UPDATE | Bainbridge Island City Hall employees hit panic alarm twice in one week

UPDATE | Bainbridge Island City Hall employees hit panic alarm twice in one week

Bainbridge Island police were called to city hall twice last week after employees became concerned about an agitated visitor who “became loud with staff,” and the city has since ramped up security procedures for the building.

The visitor came into city hall on Monday and Tuesday afternoon, city spokeswoman Kristen Drew said in an email to the Review.

“On both days, the person got agitated and became loud with staff and police were called and promptly responded. The customer left the building after speaking with police and no charges were filed,” Drew said.

City Manager Morgan Smith briefly recounted the incidents to the city council during its meeting last week.

Smith said the atmosphere at city hall had been “a little tenser” and added that city staff had “pretty significant discussions” about workplace security in the aftermath of the mass shooting at a municipal building in Virginia Beach by a disgruntled city employee where 12 people were killed and five were wounded. The gunman was later shot and killed by responding officers.

“We have those conversations and trainings and discussions routinely,” Smith told the council, but the Virginia Beach shooting was especially relevant for Bainbridge city employees.

“The staff is human and they care a lot about this,” she said.

Smith recalled that police were called twice to city hall.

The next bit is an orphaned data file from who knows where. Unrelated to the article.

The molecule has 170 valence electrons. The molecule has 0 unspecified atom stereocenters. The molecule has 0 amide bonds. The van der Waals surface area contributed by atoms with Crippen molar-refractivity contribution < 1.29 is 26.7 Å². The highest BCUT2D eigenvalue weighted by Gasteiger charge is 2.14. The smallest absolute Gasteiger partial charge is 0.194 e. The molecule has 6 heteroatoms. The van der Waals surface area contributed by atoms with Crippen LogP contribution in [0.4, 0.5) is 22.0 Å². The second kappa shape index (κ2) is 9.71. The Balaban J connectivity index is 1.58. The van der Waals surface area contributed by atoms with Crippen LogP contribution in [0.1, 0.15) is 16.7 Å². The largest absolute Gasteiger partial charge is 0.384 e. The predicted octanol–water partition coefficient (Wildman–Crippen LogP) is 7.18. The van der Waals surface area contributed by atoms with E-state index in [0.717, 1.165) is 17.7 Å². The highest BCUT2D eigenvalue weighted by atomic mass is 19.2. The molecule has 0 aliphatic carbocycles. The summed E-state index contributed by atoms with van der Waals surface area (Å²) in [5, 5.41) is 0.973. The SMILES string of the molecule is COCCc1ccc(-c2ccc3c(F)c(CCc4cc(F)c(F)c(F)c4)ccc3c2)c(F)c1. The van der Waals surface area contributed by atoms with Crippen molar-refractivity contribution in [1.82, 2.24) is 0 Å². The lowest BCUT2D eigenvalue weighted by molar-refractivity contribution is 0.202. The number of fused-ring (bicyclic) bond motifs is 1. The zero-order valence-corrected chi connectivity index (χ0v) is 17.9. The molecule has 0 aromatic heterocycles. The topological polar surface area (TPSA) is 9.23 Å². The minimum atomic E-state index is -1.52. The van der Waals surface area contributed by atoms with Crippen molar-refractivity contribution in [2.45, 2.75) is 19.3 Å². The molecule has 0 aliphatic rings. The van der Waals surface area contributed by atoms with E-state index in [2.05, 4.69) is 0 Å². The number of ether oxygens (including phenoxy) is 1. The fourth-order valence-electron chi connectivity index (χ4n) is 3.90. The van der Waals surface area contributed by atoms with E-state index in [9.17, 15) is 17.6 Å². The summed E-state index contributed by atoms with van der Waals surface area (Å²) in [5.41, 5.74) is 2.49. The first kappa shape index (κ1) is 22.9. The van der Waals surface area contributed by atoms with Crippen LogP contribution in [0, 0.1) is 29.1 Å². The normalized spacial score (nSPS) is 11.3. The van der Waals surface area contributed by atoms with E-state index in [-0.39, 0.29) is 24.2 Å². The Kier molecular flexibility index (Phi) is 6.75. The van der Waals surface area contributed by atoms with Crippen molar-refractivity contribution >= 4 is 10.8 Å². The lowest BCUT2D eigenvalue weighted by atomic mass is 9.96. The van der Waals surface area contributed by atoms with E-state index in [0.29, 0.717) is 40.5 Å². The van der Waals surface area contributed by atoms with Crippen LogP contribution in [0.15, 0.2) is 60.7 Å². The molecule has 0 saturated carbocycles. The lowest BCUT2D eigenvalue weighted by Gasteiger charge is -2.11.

On the afternoon of Monday, June 3, a uniformed officer was stationed in the public entryway to city hall.

Several changes to security at city hall have been made, Smith said.

City hall’s secondary public access, the entryway on Madison Avenue, will now be locked on the outside.

Smith also said that visitors who are meeting with city hall workers late in the afternoon will be escorted to the lobby outside the building’s security gate in the entryway when public access hours end at 4 p.m.

“We’re always thinking about building security,” Smith said.

A uniformed officer will be used when needed, she added, including at this week’s planning commission meeting.

According to police reports prepared by Bainbridge police, both incidents involved a 77-year-old Bainbridge man who came into city hall and made threats.

Both times, the silent panic alarm was tripped at city hall.

Following the second incident, which was just before 12:30 p.m. Tuesday, June 4, officers took the man outside the building after he was identified by a city employee, who said the visitor was loud and acting like a bully.

The Bainbridge man was upset with development on the island, and told the employee, a permit specialist in the building department, “I could take you out in a heartbeat. I’ve got the training.”

Smith, the city manager, told officers that the man exhibited unwanted behavior previously and was welcome at city hall only with an appointment.

When questioned by police, the man claimed it was the permit specialist who was bullying, and said he was trying to explain he could defend himself if attacked.

After he was told he needed an appointment for visits to city hall, the man said he was afraid he would be ignored.

Another police officer later talked to the man outside city hall, and noted he appeared very upset. He complained about the salaries of city employees and said the city manager was “obscenely overpriced.”

The man denied threatening anyone and said he didn’t do anything except raise his voice.

Police then spoke with the permit specialist, who said he did not feel threatened and did not want to pursue criminal charges against the man.

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